02/19/2013 02:54 pm ET Updated Apr 21, 2013

Fake Boobs and Body Image

I love Boise. I really do. I've lived in dozen of cities, eight different states across this grand nation. And Boise has always been, hands down, my favorite place to live. But for the first time ever, I have to admit that I am ashamed to live in Boise. Why? Because for Mardi Gras, several of the bars in downtown Boise got together to give away the "ultimate" door prize: fake boobs.

I know Mardi Gras was never supposed to be about improving your body image -- some of the revelers probably couldn't even remember what they looked like when the night was through. And Boise is certainly no New Orleans. But to use plastic surgery as an enticement to get people to the bars on Mardi Gras? Seriously?

"We're just trying to put some fun back into Mardi Gras," bar owner Ted Challenger explained.
And nothing says fun like fake boobs!

Touting its customer appreciation night, the poster advertising the event displayed a topless woman with the bars' names strategically placed to make the ad "family friendly" enough for Facebook, with the "we're giving away a boob job as a door prize" gold badge hovering tantalizingly over the women's breasts. A woman who, by the way, was decidedly not in need of a boob job.

I don't know what upset me more about this little scheme -- the implication that small-breasted women need, and should desire, larger breasts, or the implication that having larger breasts make a woman more "fun." Either way, there is just something wrong with the whole gig.

And the research backs me up on this one. In 1997, just over 101,000 women had breast augmentation done, according to the American Society for Aesthetic Plastic Surgery; in 2011 that number was over 318,000 -- an increase of over 214 percent! Breast augmentation is the number one cosmetic procedure done in the United States, and rates continue to rise each year. What concerns me most is that over 4,000 of these procedures were done on minors, with teens most commonly citing "cosmetic reasons" for getting their breasts augmented. Boob jobs are becoming an increasingly requested high school graduation gift. And some parents appear to be more than happy to pay the bill. Why are our girls even having breast augmentation at this age? They aren't even done growing yet! Is anyone else concerned about this trend?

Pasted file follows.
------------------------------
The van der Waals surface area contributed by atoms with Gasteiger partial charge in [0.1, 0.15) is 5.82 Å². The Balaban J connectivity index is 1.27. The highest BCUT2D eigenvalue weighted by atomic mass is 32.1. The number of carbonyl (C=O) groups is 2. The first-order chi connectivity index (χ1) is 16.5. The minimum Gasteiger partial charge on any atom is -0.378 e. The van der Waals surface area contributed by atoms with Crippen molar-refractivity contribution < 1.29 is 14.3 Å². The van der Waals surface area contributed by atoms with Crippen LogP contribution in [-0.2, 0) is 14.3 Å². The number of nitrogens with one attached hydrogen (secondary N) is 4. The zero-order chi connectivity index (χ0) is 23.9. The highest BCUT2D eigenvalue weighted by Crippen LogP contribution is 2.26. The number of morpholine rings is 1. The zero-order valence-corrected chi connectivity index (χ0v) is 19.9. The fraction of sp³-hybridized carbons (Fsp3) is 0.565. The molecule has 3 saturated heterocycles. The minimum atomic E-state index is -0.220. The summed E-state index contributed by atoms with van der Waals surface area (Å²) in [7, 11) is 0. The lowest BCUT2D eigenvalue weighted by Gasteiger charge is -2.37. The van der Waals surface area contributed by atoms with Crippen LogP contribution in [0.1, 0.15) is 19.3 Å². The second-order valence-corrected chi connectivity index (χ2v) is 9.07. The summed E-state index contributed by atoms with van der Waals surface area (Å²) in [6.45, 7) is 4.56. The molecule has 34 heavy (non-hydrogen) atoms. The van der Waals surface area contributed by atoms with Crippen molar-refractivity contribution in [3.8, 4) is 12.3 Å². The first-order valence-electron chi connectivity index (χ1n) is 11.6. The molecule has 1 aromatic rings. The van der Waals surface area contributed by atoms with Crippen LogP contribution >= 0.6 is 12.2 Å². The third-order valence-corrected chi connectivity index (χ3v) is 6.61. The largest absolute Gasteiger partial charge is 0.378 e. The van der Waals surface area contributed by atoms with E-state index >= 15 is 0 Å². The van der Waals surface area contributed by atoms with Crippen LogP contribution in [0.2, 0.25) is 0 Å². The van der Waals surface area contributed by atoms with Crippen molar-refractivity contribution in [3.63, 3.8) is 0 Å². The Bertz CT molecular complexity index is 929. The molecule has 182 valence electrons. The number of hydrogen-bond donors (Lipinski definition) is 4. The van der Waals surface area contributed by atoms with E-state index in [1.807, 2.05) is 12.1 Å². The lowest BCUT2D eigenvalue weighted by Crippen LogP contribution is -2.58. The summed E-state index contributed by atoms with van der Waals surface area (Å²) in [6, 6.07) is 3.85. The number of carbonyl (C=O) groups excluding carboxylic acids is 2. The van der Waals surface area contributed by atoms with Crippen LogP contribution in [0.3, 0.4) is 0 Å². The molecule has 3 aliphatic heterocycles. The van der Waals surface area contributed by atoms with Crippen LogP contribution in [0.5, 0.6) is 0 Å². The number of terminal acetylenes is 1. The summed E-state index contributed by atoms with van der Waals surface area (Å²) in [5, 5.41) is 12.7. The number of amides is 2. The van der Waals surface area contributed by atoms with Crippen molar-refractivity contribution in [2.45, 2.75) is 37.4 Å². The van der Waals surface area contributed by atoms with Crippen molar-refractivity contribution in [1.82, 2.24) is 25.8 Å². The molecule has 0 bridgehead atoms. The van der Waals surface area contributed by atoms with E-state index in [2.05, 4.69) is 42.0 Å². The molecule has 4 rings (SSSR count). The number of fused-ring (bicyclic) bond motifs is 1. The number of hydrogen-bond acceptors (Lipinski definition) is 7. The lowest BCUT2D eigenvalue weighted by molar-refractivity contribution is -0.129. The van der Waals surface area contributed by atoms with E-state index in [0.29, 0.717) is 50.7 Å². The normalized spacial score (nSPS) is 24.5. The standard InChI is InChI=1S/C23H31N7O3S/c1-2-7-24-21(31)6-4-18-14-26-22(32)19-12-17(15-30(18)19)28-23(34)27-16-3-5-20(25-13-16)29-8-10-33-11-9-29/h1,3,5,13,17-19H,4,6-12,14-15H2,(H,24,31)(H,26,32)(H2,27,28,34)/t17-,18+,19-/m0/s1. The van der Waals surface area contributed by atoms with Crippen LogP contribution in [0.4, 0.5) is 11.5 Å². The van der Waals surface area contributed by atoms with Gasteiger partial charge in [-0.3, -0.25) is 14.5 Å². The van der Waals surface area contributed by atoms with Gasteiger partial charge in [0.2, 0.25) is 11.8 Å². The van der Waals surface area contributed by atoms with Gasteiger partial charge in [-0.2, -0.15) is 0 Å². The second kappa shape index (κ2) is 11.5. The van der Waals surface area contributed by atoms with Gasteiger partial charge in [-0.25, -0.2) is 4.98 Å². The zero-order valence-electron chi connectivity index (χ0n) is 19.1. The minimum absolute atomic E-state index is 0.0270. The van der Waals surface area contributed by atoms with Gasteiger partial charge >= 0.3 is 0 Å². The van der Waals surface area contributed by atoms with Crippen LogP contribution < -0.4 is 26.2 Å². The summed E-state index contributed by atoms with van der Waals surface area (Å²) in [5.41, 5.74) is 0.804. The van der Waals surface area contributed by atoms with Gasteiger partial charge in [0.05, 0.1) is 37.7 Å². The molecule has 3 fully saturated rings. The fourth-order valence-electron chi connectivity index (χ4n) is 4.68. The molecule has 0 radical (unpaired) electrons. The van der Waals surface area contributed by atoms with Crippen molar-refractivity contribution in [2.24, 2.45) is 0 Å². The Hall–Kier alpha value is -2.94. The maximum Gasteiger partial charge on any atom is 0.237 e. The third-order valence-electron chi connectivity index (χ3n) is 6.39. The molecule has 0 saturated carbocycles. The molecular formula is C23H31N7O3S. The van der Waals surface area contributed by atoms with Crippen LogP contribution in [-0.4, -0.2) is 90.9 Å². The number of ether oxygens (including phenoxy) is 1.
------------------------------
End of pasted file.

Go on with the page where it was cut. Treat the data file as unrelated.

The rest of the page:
Which bring me back to the boob job door prize. An increasing number of researchers are highlighting the problem with the rise in cosmetic surgery: This is a self-esteem problem, not a body problem. And getting a boob job may not help. This may explain why more and more female celebrities are getting their boob jobs reversed. And why researchers are warning against addiction to cosmetic surgery. Given a recent study of Canadian women found the suicide rate among women with breast implants is 73 percent higher than in the general population, some psychologists are beginning to advocate for mandatory counseling for self-esteem issues before undergoing plastic surgery.

So here's the bottom line: If we are not happy with how we look, what makes us think that getting a body part enhanced is really going to change things long term? Even Ted Challenger realizes this. A stipulation of the boob job door prize? The door-prize winner has to choose the plastic surgeon. "That way, I'm not held liable if they get a bad boob job," Challenger said.

Given the average boob job costs between $3,000 and $4,000, couldn't we find better ways to spend that money? Maybe spend it on something that will actually improve our well-being long term? Like being able to afford to take a vacation or even a day off once in a while. Or be able to afford healthy, nutritious food. Or buy fresh flowers every day for a whole year. Or better yet donate that money to a good cause like breast cancer research. That's something that will make us feel good about ourselves without undergoing the knife.

Want more on body image? Check out my new website.